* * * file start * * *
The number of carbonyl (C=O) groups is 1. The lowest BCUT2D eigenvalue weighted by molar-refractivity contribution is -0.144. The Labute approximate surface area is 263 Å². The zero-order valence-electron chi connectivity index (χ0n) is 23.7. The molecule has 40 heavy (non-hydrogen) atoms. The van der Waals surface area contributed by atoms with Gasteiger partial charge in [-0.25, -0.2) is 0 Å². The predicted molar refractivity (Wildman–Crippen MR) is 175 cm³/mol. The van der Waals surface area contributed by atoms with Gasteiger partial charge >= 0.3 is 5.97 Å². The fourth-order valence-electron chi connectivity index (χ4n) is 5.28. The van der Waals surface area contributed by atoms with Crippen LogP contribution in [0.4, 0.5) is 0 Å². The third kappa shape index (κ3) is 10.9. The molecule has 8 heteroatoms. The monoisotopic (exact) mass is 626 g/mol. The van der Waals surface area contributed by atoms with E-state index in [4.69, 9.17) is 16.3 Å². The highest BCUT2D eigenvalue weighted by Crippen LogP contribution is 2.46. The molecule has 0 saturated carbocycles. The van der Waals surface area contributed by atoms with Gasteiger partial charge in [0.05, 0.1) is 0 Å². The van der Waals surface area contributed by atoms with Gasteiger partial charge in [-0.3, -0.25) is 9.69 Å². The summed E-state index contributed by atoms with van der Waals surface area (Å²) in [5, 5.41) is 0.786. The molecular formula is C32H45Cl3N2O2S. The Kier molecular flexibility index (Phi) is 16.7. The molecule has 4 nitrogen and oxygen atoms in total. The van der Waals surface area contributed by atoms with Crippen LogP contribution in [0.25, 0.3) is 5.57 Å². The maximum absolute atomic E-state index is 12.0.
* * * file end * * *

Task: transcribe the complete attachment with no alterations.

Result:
The number of carbonyl (C=O) groups is 1. The lowest BCUT2D eigenvalue weighted by molar-refractivity contribution is -0.144. The Labute approximate surface area is 263 Å². The zero-order valence-electron chi connectivity index (χ0n) is 23.7. The molecule has 40 heavy (non-hydrogen) atoms. The van der Waals surface area contributed by atoms with Gasteiger partial charge in [-0.25, -0.2) is 0 Å². The predicted molar refractivity (Wildman–Crippen MR) is 175 cm³/mol. The van der Waals surface area contributed by atoms with Gasteiger partial charge >= 0.3 is 5.97 Å². The fourth-order valence-electron chi connectivity index (χ4n) is 5.28. The van der Waals surface area contributed by atoms with Crippen LogP contribution in [0.4, 0.5) is 0 Å². The third kappa shape index (κ3) is 10.9. The molecule has 8 heteroatoms. The monoisotopic (exact) mass is 626 g/mol. The van der Waals surface area contributed by atoms with E-state index in [4.69, 9.17) is 16.3 Å². The highest BCUT2D eigenvalue weighted by Crippen LogP contribution is 2.46. The molecule has 0 saturated carbocycles. The van der Waals surface area contributed by atoms with Gasteiger partial charge in [0.05, 0.1) is 0 Å². The van der Waals surface area contributed by atoms with Gasteiger partial charge in [-0.3, -0.25) is 9.69 Å². The summed E-state index contributed by atoms with van der Waals surface area (Å²) in [5, 5.41) is 0.786. The molecular formula is C32H45Cl3N2O2S. The Kier molecular flexibility index (Phi) is 16.7. The molecule has 4 nitrogen and oxygen atoms in total. The van der Waals surface area contributed by atoms with Crippen LogP contribution in [0.25, 0.3) is 5.57 Å². The maximum absolute atomic E-state index is 12.0.